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The Power of Rhythm - Milford Graves and the Universal Heartbeat

While we may recognise it most in music, the power of rhythm is all around us. That life on earth is determined by the circadian rhythms to which we respond suggests a kind of entrained flow of which we are only partially aware. Beneath the surface, the natural world is pursuing its own variations, whether in the electrical vibrations of cell organisms, the repetitive fluctuations of the brain’s neural networks, or the gentle beating of the heart.

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Milford Graves triptych, practising his martial arts in the Full Mantis pose © courtesy Jake Meginsky ‘Milford Graves Full Mantis’ film

 

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Mixed media collage by Milford Graves 1994 © courtesy Ars Nova Workshop


 


Jazz drummer, martial artist, radical botanist, educator and ground-breaking, self-taught cardiologist Milford Graves dedicated his life to these origins of rhythm and pulse.
“My research originates from a belief that music is a universal language, and a curiosity to define the primary building blocks of that language,” Graves explained in the notes to his recent ICA Philadelphia exhibition A Mind-Body Deal, echoing the idea that rhythmic sounding is thought to have predated verbal communication. “You can look at any culture’s approach to music and find commonalities… Exploring these universals led me to what I believe is the common denominator: the human heartbeat.”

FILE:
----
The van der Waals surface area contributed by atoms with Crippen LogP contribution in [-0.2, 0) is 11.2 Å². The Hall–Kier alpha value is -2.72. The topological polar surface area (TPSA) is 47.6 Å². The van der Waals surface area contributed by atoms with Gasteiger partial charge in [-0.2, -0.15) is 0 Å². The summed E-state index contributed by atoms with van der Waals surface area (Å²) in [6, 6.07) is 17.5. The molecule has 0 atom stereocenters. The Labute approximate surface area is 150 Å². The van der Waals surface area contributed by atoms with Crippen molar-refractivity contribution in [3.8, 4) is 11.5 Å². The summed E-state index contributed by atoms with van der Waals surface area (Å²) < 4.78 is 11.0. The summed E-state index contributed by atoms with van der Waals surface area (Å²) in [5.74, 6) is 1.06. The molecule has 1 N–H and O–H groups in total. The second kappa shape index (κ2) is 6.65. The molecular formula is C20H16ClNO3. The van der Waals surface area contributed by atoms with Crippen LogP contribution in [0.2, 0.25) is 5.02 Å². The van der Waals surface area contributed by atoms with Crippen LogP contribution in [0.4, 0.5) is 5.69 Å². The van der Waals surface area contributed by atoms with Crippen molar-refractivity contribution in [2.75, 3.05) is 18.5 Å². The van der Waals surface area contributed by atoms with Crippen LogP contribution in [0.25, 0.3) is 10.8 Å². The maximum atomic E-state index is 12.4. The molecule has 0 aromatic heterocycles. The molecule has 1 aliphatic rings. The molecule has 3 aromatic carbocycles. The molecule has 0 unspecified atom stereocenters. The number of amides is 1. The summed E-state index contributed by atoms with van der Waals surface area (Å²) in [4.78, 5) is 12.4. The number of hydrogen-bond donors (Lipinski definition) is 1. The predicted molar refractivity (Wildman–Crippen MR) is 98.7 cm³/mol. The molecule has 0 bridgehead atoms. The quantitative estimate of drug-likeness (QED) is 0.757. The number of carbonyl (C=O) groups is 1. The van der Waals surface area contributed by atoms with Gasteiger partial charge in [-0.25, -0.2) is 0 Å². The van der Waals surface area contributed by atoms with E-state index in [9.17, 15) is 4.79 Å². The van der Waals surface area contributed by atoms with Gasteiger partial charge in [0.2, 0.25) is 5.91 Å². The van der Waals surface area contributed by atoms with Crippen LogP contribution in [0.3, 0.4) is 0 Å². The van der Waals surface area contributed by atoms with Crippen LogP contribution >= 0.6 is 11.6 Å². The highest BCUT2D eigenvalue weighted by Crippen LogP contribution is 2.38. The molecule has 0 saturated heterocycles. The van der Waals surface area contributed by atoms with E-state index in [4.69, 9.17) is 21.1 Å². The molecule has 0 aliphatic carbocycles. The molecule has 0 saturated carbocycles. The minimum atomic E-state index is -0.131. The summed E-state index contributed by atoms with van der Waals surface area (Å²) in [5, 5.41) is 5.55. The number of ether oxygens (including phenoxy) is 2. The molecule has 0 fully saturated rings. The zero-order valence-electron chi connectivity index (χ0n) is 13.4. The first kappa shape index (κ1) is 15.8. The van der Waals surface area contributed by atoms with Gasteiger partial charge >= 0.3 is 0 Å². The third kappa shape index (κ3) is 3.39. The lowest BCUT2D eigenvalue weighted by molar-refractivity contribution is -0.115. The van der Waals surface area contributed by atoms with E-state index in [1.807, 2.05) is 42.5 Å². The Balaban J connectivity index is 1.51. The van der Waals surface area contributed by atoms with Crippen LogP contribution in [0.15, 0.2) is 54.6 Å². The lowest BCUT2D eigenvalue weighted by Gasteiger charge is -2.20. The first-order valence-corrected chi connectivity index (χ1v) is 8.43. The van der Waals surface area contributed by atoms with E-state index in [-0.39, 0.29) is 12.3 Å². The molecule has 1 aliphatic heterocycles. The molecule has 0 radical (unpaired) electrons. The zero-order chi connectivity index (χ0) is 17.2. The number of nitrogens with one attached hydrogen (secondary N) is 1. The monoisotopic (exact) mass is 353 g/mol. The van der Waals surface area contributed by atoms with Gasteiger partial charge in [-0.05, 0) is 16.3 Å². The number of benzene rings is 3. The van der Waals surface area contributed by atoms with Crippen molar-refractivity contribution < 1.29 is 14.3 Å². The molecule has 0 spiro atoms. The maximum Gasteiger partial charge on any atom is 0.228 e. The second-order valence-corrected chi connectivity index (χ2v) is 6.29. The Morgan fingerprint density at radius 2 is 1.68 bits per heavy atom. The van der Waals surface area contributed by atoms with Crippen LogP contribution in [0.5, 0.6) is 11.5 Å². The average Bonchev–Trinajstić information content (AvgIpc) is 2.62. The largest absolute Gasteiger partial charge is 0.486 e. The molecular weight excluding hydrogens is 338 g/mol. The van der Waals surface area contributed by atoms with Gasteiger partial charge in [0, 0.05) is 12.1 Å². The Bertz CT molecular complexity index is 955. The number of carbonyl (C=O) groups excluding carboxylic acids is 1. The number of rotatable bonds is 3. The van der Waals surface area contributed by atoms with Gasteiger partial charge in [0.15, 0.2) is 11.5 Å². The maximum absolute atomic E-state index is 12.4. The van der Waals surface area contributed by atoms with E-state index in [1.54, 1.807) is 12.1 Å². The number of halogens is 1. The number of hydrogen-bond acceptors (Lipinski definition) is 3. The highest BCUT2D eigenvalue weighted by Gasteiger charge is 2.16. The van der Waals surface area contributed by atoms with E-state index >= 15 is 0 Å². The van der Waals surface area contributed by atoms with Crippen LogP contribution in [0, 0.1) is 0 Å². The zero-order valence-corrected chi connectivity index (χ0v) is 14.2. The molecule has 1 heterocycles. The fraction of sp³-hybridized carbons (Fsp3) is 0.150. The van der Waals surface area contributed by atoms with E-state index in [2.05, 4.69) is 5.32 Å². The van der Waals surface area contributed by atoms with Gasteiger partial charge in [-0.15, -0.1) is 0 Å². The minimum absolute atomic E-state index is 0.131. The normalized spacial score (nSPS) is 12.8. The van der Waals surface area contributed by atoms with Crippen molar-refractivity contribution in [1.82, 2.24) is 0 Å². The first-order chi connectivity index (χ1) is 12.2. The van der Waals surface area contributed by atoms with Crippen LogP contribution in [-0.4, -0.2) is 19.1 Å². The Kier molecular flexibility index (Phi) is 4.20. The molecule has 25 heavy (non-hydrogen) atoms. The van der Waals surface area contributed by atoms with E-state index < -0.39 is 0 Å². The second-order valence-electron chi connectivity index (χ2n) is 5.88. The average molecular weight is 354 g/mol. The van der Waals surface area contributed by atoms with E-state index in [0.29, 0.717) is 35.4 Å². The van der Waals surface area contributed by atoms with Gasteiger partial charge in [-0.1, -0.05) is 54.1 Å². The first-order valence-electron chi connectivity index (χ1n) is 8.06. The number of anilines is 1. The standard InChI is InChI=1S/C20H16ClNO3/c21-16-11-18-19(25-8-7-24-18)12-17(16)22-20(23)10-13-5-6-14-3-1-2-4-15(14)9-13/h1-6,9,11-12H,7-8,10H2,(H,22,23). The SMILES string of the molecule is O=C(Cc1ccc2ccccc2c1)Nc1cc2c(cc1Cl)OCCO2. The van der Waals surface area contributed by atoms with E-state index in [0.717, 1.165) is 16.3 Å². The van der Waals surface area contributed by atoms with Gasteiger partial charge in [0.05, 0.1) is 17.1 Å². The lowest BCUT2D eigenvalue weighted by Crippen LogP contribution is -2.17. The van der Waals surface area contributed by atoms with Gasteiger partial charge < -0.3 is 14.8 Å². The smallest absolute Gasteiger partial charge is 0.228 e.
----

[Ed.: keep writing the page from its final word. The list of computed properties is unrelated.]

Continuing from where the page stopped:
From Yoruba rituals to Afro-Brazilian candomblé, these commonalities have been key to the creation not only of spiritual meaning but of physical well-being and even altered states of consciousness. In music therapy, drumming has been used to treat anxiety, ADHD and autism, while collective percussion exercises have been proven to increase synchronisation and cooperation between groups. On the communal dance floor, 100-120bpm are tempos at which our bodies find comfort in movement. It is also the recommended range for performing CPR, where humming The Bee Gee’s aptly titled ‘Stayin’ Alive’ is a suggested time keeper. Anyone who has listened closely to the sound of their own heart will recognise the power and vulnerability inherent in that elemental thud.


 

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Exhibition image from ‘Milford Graves: A Mind-Body Deal’ exhibition organized by Mark Christman, Artistic Director, Ars Nova Workshop, with Anthony Elms, Daniel and Brett Sundheim Chief Curator,

ICA Philadelphia © courtesy Ars Nova Workshop

 

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Exhibition image from ‘Milford Graves: A Mind-Body Deal’ at the

ICA Philadelphia © courtesy Ars Nova Workshop


 

For Graves, who passed away on 12th February 2021 aged 79, to impose ‘time’ on music was to miss the point - the rhythms are all inside for you to hear.